Realtor Asking for Proof of Funds: What's Next?

Written by Elizabeth BoydFebruary 21st, 20236 minute read

Jump to section: When you need proof of funds | What to include in proof of funds letter | What type of funds qualify | How to get a proof of funds letter | Quick summary | FAQ

A realtor asking for proof of funds (POF) reassures them and the home seller that you’re a serious buyer capable of purchasing the home you want. Realtors often encourage sellers to ask for proof of funds along with a pre-approval letter from their lender to cover their bases. A proof of funds letter supports your status as a qualified home purchaser, which means nobody will be wasting their time. A realtor may accept a POF letter instead of a mortgage pre-approval, or they may want both.

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What is a proof of funds letter in real estate?

A proof of funds letter in real estate certifies that a borrower or cash buyer has the necessary funds available to support an offer and complete the real estate purchase. The proof of funds letter should include documentation for the entire sales price for a cash buyer. In the case of a borrower, the proof of funds letter must show that the buyer has the money they need to make the down payment and cover closing costs. They may also need to provide a pre-approval letter from their lender. Sellers, lenders, and real estate agents may ask for a proof of funds letter.

Proof of funds vs. pre-approval: what’s the difference?

Proof of funds and pre-approval letters are separate documents that establish you as a qualified buyer when presented together. Unless it’s a cash transaction, a real estate purchase requires lender funds for the bulk of the purchase price and personal funds for your down payment and closing costs.

Mortgage pre-approval shows you’ve been vetted by a lender for a home loan and met their criteria. Therefore, it’s highly likely that you will have the lender funds you need to buy the house. By contrast, a proof of funds letter confirms that you have the remaining money in personal cash or liquid assets required to successfully purchase the home. Together, they demonstrate that you’re a serious buyer eligible to make a genuine offer and most likely complete the sale.

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When you might need a proof of funds letter to buy a home

A proof of funds letter is often intended to reassure the home seller and listing agent that the prospective buyer has the money to purchase the property. Here are some common situations where a proof of funds letter may be necessary.

Cash purchases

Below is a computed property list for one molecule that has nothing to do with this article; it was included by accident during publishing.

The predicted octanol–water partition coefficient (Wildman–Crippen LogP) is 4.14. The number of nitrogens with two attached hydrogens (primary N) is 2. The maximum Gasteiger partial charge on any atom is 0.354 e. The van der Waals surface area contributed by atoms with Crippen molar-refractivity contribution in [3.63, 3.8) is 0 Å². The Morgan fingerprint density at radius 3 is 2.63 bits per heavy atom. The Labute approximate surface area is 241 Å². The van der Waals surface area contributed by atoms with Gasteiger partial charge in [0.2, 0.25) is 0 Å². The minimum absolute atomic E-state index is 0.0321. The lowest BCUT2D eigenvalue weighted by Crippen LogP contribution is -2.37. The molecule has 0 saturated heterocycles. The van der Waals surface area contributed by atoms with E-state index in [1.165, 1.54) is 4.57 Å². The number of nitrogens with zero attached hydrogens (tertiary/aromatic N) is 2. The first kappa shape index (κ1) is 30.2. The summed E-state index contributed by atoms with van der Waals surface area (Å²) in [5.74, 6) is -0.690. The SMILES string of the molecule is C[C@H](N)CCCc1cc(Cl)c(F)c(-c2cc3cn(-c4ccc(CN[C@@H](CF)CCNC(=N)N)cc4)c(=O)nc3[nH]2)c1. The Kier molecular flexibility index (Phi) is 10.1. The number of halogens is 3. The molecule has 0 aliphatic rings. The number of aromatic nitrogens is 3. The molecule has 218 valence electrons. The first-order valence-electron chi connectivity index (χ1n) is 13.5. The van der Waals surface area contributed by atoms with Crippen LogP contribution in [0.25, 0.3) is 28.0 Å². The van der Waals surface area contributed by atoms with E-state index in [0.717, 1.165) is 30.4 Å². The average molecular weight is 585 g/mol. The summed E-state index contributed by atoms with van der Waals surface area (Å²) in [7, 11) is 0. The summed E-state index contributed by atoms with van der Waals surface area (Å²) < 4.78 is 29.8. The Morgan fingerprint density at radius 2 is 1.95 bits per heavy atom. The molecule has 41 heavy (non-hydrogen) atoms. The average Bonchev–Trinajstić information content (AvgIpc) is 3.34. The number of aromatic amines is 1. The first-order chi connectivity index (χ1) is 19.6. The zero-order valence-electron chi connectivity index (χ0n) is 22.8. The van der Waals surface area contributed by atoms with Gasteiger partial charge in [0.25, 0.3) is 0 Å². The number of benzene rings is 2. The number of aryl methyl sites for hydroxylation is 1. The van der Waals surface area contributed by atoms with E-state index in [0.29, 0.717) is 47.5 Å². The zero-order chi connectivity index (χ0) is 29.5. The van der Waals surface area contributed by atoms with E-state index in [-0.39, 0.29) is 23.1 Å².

The seller needs proof of funds to follow through on your cash offer before they accept it. Knowing that you really have the money you say you do protects them from a failed sale. Once they remove the active listing, other interested buyers will move on. Then, if the sale falls through due to inadequate funds, the seller must start over, which extends the process.

Cash down payment

Even with a home loan pre-approval letter, the seller may want further reassurance. They need to know you can afford to bring the necessary down payment funds to closing, and a proof of funds letter will reassure them of that.

Mortgage approval/pre-approval

Your lender also wants to know that you can fulfill your part of the contract. So, your lender might also ask for proof of funds to assure them that you can complete the home purchase agreement at settlement.

Short sale

Banks are very strict about approving a short sale. Providing proof of funds is often part of the lengthy buyer offer approval process.

What should a proof of funds letter include?

A proof of funds letter should include the following information:

  • Date
  • Account holder’s name
  • Official bank statement, which may be printed at a branch or accessed online
  • Funds remaining in a checking or savings account
  • Total balance of your accounts
  • Date(s) the money was deposited in your accounts
  • Name and location of the bank
  • A signature from a bank employee or notary public (sometimes optional)

What types of funds will qualify for a proof of funds letter?

Typically only liquid assets will qualify for a proof of funds letter. Stocks may or may not qualify since market conditions change stock value daily. You may have to sell your stocks before including those assets in a proof of funds letter.